Conclusions: Oral ivermectin treatment offers several advantages over standard therapy of scabies, pediculosis, demodecidosis, larva migrans, myiasis, filariasis, and other parasitic infestations with cutaneous tropism. More studies are required to precisely define the optimal therapeutic uses for ivermectin in dermatology.

Further Reading

Related Articles

Read more about: Demodex Mites, Ivermectin

About the Author

About the Author: David Pascoe started the Rosacea Support Group in October 1998. .

Follow Rosacea Support

Subscribe via RSS Feed Connect on Pinterest Connect on Google Plus

7 Reader Comments

  1. barry montgomery says:

    i have been treated many times for parasitic infestations over the past 4 years and used every thing i could find on the www! they do help some, it’s such a relief to not be infested! i need this treatment very bad!! this is my last chance at a real life again!!! please help me before i do something nuts!!!!!!!!!!!! HELP!!!!!

  2. barry's buddy says:

    I think that you should just go ahead and do something nuts. If you’re still alive afterwards, let us know how it went.

  3. monroe rupp says:

    I am saturated with the horrible demodex mites, from head to knees eyes hair, chest, back groin area and knees. Where can I get this new drug? ( ivermecton) I’ve had them for over a year, and they keep spreading, and I’m losing all my hair (falling hair follicles, loaded with mite eggs.

  4. macmite says:

    Hi monroe rupp,
    why do you think that all your hair follicles are filled with mite eggs. Was there a proper diagnose by a specialist?

  5. 1/27/15…I have had Demodex mites on face ..by hairline…over a year and 6 months…Could not find a Dermo to prescribe the medication to kill the mites…called the University of Davis in California where I live and told them what my problem was …they contacted me with the information of a Doctor i skin disease in Century City, California. Meantime they also contacted this Doctor..his name was Stanley Bierman…Went to him in May of last year and he did scaling and so forth and started me with Ivermectin (Stromectol and Permethrin Cream 5%. Saw him once a week for 4 visits…and he informs me that he is giving up his practice of 58 years to retire. Asked him for referrals..gaveme 3 Doctors but when I called ..they had passed on…I have gone to 10 Dermos and none of them know about this treatment…trying for weeks to get my medicine from aboard…it would be to my benefit to find a Doctor here…but have had no luck. Is there anyone who could recommend a Skin Disease Doctor..in Orange County,Los Angeles Area or even San Diego? It is affecting my life and in this day and age can’t find a Doctor to prescribe the medications that were just helping by Dr, Stanley Bierman??? ..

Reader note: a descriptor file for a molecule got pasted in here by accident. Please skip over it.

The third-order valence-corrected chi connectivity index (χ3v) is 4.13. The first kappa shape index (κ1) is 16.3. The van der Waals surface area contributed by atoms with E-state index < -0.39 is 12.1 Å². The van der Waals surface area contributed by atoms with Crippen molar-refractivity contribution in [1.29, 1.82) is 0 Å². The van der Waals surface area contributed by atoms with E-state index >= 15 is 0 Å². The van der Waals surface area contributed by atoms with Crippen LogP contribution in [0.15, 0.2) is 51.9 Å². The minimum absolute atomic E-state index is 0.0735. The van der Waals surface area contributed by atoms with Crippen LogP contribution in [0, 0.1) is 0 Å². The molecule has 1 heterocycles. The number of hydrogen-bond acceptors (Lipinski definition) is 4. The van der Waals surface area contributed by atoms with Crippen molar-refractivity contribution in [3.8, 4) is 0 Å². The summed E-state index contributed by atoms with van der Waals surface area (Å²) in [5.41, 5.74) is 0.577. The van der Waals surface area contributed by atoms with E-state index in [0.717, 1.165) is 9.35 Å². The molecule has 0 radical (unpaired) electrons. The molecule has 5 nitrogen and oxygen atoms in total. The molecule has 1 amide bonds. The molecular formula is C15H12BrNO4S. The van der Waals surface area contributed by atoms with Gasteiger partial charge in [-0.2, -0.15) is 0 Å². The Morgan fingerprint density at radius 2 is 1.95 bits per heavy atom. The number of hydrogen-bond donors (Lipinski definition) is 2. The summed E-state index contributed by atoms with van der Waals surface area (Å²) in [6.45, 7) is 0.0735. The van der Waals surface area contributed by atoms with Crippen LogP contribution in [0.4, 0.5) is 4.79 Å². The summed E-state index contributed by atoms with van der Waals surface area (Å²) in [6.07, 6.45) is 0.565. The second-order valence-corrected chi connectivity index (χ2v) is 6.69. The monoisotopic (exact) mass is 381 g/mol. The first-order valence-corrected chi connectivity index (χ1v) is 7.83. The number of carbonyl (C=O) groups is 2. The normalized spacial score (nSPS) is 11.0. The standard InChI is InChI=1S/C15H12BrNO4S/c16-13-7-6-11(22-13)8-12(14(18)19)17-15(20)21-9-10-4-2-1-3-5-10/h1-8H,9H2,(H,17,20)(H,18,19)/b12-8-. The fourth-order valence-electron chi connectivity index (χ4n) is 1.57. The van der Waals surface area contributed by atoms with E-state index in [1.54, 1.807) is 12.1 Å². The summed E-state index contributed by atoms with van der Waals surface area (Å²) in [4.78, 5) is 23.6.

6. cate says:

    evelyn, i am seeing a dr paul smith in santa monica who is treating me for what he says is scabies with both permethrin and ivermectin. i feel it’s demodex, but it’s the same treatment just need more treatments in my opinion. i had the condition for years, always misdiagnosed, unitl it had become quite severe. mostly on my face but spread to my lower regions. it has been three weeks of pills and cream and i expect in another two weeks i should be clear of this. between the iver pills and permethrin i use nu-stock sulfur ointment. i wash everything daily, sleep without pillows and vacuum. good luck.all my sympathy!

  7. K says:

    Dr McNay a dermatologist in
    Pleasanton Ca just gave me a free sample of this. Sounds like she is closer to you good luck

Leave a Comment

Top

Subscribe to Rosacea News

Enter your email address to receive the latest news about rosacea in your inbox.